While beached, the starboard inflatable tube gave way to a split seam. Fortunately a RIB has positive buoyancy as long as the hull chamber isn't flooded, and I've just drained mine! I hoped no water would get in though. I missed my breakfast, lunch and dinner, in fact ate nothing at all from Tuesday night to Thursday morning, but at least while on the beach I had a 5 litre "Chateau du boit" (some people call it Vin de la Carton") of Merlot. I think I must have drunk the equivalent of a couple of bottles that day.

So it's Wednesday and I've barely made any progress, and I was raring to go, pedal to the metal as fast as possible in the dark. At about 2am on Thursday morning I made it to Jensen Beach (ICW mile 990) where in total dark and running out of fuel, I found a marina more by luck than judgement and tied up at a guest dock. I was looking at all the other boats there dreaming of entering one and sleeping on a clean bed, but didn't try. Yes, I slept on an inflatable tube again! Dawn came soon enough so I got a breakfast across the road while awaiting the opening of the fuel dock.

Thursday morning, tanks full, boat afloat (just about) I high-tailed it out of there with 85 miles to go. Could I do it in one day? There were thunderstorms all around and twice I got soaked, bailing out as fast as I could (because the electric bilge pump failed and I couldn't get it working again) barely keeping ahead, lightning strikes all around me and torrential rain stinging my face, but it wasn't too hard to stay in the middle of the channel. All the way for mile after mile were huge houses with their own docks and beautiful boats, and through their windows I could see the families dry and cool at their dinner tables drinking wine.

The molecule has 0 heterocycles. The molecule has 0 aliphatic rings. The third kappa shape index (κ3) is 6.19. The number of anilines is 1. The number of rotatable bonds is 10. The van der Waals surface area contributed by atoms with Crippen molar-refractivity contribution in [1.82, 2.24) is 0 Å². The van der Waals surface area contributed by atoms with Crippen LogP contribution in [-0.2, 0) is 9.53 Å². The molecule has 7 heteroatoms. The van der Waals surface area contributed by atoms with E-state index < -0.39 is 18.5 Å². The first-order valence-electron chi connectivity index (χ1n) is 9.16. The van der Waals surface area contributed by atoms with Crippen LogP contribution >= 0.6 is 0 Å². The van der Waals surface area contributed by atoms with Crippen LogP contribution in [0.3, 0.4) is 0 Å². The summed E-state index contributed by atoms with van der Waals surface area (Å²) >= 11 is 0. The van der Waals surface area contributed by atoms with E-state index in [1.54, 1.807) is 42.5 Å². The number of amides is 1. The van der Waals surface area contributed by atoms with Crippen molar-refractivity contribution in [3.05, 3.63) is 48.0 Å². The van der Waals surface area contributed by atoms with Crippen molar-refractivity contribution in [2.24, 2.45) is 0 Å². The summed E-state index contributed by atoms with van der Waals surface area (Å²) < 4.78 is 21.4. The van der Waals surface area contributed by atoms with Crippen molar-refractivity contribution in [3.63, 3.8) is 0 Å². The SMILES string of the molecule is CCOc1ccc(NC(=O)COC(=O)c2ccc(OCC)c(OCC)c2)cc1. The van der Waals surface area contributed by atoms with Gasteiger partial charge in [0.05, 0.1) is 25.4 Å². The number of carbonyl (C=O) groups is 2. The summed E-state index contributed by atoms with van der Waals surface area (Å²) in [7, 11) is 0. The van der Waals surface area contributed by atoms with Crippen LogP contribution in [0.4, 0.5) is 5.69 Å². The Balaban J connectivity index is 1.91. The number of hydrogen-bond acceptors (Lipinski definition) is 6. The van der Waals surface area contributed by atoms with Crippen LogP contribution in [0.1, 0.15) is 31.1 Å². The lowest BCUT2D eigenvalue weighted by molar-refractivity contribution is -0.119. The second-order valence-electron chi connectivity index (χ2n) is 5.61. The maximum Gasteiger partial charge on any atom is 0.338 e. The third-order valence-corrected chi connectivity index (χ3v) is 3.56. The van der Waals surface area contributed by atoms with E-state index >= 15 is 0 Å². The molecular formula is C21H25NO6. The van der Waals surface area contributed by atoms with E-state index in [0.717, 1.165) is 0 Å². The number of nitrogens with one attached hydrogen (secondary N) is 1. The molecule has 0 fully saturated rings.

On I went through Jupiter Sound, Palm Beach, Lake Worth, Boynton Beach, Delray Beach, Boca Raton and to my great relief, Fort Lauderdale late at night in the pitch dark on Thursday. A water police boat pulled me up with flashing blue lights. I don't have a working reverse gear so as I pulled up to him I stopped the outboard so I could hear him and promptly rammed his shiny new cigarette boat! He told me that my red and green running lights were not very visible with the pile of stores in the dinghy foredeck, but was a friendly chap and we chatted for a while before I headed off further south. No harm no foul!

So it was almost midnight on Thursday night, after four nights living and sleeping on a small dinghy, I finally made it to Thunderbird 5 (ICW mile 1075, N26° 00') exhausted, sores on my butt and desperately ready for a dip in the pool and a bite to eat.

I'm NEVER doing that again!

Captain Ray

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Comment by Dale A. Bagnell on August 18, 2014 at 11:21am

Wow. That sounds like quite an adventure. I kept my boat at the Halifax Marina in Dayton Beach for a year. What a well run marina!. I've also cruised that part of the ICW -but not on a dinghy!.

Anyway, "All is well that ends well". Hopefully you can repair the RIB and put it into service

Comment by Captain Ray Thackeray, IRG on August 16, 2014 at 11:41am
Thanks Brian. Sherry, yes I do hope IRG can help you in the humanitarian aid work you've already been doing! Our concept is that there are many cruisers doing their own work wherever they can, but if we can network like this and work together, it can all be more fun, fulfilling and on occasion we can even amplify what good we can do.
Comment by Sherry Raintree on August 16, 2014 at 5:44am
Captain Ray, you are quite the adventurer and my hat goes off to you! I, for one, am very glad you passed my way. Now I can be a part of the team!
Comment by Brian Miles Kobernuss on August 15, 2014 at 3:38pm
Holy crap ray. Epic indeed!